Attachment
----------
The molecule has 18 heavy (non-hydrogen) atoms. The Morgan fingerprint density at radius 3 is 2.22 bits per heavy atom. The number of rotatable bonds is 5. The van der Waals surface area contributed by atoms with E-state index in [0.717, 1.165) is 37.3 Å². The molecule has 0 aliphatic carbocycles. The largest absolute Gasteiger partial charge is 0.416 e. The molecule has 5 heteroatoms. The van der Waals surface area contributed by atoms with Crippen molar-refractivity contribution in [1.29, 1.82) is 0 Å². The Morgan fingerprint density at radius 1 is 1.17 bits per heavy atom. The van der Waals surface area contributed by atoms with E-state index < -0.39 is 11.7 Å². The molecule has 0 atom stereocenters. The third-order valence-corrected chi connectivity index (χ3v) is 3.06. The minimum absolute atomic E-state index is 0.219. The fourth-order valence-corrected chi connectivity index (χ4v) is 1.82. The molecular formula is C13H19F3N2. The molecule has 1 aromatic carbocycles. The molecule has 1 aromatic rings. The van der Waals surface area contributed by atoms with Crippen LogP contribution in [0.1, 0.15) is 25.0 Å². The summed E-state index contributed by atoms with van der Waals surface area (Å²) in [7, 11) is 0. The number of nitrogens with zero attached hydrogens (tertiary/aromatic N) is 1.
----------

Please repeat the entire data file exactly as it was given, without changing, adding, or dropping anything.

The molecule has 18 heavy (non-hydrogen) atoms. The Morgan fingerprint density at radius 3 is 2.22 bits per heavy atom. The number of rotatable bonds is 5. The van der Waals surface area contributed by atoms with E-state index in [0.717, 1.165) is 37.3 Å². The molecule has 0 aliphatic carbocycles. The largest absolute Gasteiger partial charge is 0.416 e. The molecule has 5 heteroatoms. The van der Waals surface area contributed by atoms with Crippen molar-refractivity contribution in [1.29, 1.82) is 0 Å². The Morgan fingerprint density at radius 1 is 1.17 bits per heavy atom. The van der Waals surface area contributed by atoms with E-state index < -0.39 is 11.7 Å². The molecule has 0 atom stereocenters. The third-order valence-corrected chi connectivity index (χ3v) is 3.06. The minimum absolute atomic E-state index is 0.219. The fourth-order valence-corrected chi connectivity index (χ4v) is 1.82. The molecular formula is C13H19F3N2. The molecule has 1 aromatic carbocycles. The molecule has 1 aromatic rings. The van der Waals surface area contributed by atoms with Crippen LogP contribution in [0.1, 0.15) is 25.0 Å². The summed E-state index contributed by atoms with van der Waals surface area (Å²) in [7, 11) is 0. The number of nitrogens with zero attached hydrogens (tertiary/aromatic N) is 1.